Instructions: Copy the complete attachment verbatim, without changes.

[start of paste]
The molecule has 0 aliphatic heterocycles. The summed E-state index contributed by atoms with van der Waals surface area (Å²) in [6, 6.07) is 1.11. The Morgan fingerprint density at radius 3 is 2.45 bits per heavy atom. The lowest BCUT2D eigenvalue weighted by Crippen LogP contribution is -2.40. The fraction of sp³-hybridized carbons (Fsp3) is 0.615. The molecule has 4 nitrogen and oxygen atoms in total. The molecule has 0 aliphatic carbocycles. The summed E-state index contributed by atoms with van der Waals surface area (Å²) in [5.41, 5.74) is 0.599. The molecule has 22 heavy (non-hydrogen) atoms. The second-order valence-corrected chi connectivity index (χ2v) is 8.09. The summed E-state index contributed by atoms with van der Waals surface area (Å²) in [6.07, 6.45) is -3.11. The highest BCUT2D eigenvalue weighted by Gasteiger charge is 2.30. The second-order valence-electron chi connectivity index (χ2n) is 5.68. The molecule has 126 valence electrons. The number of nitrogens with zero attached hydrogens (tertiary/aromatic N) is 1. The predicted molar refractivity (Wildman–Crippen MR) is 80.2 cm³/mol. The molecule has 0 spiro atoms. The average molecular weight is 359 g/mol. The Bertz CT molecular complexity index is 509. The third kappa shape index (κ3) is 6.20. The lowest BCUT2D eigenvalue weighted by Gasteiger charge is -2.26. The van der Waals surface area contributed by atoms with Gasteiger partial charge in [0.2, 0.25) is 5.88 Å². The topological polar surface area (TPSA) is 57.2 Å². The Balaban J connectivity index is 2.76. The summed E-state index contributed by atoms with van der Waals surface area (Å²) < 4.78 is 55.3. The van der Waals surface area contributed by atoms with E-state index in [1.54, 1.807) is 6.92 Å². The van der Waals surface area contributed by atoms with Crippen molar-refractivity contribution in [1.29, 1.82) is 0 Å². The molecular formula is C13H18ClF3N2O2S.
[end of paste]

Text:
The molecule has 0 aliphatic heterocycles. The summed E-state index contributed by atoms with van der Waals surface area (Å²) in [6, 6.07) is 1.11. The Morgan fingerprint density at radius 3 is 2.45 bits per heavy atom. The lowest BCUT2D eigenvalue weighted by Crippen LogP contribution is -2.40. The fraction of sp³-hybridized carbons (Fsp3) is 0.615. The molecule has 4 nitrogen and oxygen atoms in total. The molecule has 0 aliphatic carbocycles. The summed E-state index contributed by atoms with van der Waals surface area (Å²) in [5.41, 5.74) is 0.599. The molecule has 22 heavy (non-hydrogen) atoms. The second-order valence-corrected chi connectivity index (χ2v) is 8.09. The summed E-state index contributed by atoms with van der Waals surface area (Å²) in [6.07, 6.45) is -3.11. The highest BCUT2D eigenvalue weighted by Gasteiger charge is 2.30. The second-order valence-electron chi connectivity index (χ2n) is 5.68. The molecule has 126 valence electrons. The number of nitrogens with zero attached hydrogens (tertiary/aromatic N) is 1. The predicted molar refractivity (Wildman–Crippen MR) is 80.2 cm³/mol. The molecule has 0 spiro atoms. The average molecular weight is 359 g/mol. The Bertz CT molecular complexity index is 509. The third kappa shape index (κ3) is 6.20. The lowest BCUT2D eigenvalue weighted by Gasteiger charge is -2.26. The van der Waals surface area contributed by atoms with Gasteiger partial charge in [0.2, 0.25) is 5.88 Å². The topological polar surface area (TPSA) is 57.2 Å². The Balaban J connectivity index is 2.76. The summed E-state index contributed by atoms with van der Waals surface area (Å²) < 4.78 is 55.3. The van der Waals surface area contributed by atoms with E-state index in [1.54, 1.807) is 6.92 Å². The van der Waals surface area contributed by atoms with Crippen molar-refractivity contribution in [1.29, 1.82) is 0 Å². The molecular formula is C13H18ClF3N2O2S.